Stalin/Alexander Iii Was More Successful at Dealing with Opposition Than Any Other Ruler of Russia in the Period from 1855-1964. How Far Do You Agree with This View?

1137 WordsApr 17, 20155 Pages
Opposition is a constant theme faced by any political ruler. A common measure of success is how effective a ruler is at dealing with the problem of opposition, in comparison to his previous/succeeding rulers, in this instance, comparing Stalin to the Tsars Alexander II,III and Nicholas II, and Communist Leaders Lenin and Khrushchev, over a decade of Russian history. Under Stalin, the campaign to crush opposition began almost instantaneously. Initially, this came in the form of political opponents such as Trotsky, Zinoviev, Kamanev and the left. Beginning with Trotsky, Stalin seized opportunity and dominated the 12th Party Conference in 1923, after Trotsky failed to capitalise on the chance to make the principal speech, which would…show more content…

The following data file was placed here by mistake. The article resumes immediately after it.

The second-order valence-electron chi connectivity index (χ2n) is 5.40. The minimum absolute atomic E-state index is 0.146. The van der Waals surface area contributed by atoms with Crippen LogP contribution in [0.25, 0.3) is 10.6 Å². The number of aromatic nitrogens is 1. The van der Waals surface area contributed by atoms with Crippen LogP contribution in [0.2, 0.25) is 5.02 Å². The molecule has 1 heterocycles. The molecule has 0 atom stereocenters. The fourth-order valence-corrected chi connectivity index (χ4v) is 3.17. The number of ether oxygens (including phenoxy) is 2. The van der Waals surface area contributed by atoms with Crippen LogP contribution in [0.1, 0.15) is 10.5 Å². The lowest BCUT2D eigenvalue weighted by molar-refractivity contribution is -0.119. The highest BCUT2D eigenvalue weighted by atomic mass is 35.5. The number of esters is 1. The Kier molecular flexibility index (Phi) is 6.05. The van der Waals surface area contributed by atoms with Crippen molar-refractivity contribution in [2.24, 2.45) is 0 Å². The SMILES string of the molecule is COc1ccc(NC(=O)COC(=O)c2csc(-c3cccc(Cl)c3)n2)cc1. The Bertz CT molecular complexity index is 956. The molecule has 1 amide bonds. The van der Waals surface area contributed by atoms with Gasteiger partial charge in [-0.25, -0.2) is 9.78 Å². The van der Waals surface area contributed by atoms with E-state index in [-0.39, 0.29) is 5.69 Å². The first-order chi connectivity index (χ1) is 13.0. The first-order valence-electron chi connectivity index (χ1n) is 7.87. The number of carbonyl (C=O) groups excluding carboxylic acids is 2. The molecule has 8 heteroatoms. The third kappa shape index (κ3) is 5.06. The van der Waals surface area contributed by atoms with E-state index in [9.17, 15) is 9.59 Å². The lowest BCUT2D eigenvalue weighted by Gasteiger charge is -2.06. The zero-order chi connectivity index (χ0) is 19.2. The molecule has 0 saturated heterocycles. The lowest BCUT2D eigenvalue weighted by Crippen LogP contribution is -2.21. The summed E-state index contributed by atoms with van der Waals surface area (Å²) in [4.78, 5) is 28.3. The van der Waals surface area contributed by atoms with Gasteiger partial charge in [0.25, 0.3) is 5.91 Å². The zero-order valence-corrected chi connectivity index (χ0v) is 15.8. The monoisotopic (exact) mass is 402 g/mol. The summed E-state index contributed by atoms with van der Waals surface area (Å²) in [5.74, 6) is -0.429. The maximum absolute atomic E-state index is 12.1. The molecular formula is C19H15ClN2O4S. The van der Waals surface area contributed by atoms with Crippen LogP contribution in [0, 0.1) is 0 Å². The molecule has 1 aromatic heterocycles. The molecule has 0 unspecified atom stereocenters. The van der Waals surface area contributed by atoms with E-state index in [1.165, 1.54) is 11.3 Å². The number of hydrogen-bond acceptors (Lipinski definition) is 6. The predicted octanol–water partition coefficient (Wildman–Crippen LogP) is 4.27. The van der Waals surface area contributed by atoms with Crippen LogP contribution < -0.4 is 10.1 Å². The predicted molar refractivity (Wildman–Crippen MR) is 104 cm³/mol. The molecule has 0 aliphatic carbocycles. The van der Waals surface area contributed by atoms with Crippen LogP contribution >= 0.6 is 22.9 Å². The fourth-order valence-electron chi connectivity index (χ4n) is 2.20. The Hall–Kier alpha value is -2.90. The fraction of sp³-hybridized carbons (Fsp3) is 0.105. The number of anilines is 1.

This highlighted not only Stalin’s fear of being subsided as leader of the USSR, but his ruthlessness in the face of opposition. Then followed the 1936 Show Trials, in which there were many arrests of party members, ex-opponents, military figures and non-party members. The first involved Zinoviev, Kamanev and their allies, who confessed under force for falsified crimes of being responsible for attempts to wreck Soviet industry and to kill Soviet leaders, and subsequently were shot after being convicted. The second followed in January 1937, in which Karl Radek, a well known Trotskyite and Pyatakov was shot, again on falsified crimes. In March 1938, Bukharin and 20 members of the old Right Deviation were tried, and found guilty of working with Trotsky and foreign governments against the USSR. All confessed and were shot, with Tomsky being so crippled by fear that he committed suicide. The Show Trials were a grotesque sham by which Stalin cast immense fear into the hearts and minds of Russia’s political clout, ensuring total control over any opposition through fear alone. Removal of any potential opposition was extended in July 1937 when Yezhov (Stalin’s head of the secret police from 1936) drew up a list of over 250,000 ‘Anti-Soviet elements’, which included intelligentsia such as artists, writers, musicians, priests and so forth. This became known as the Anti-Soviet List, ad anyone unfortunate enough to be found on it was arrested,

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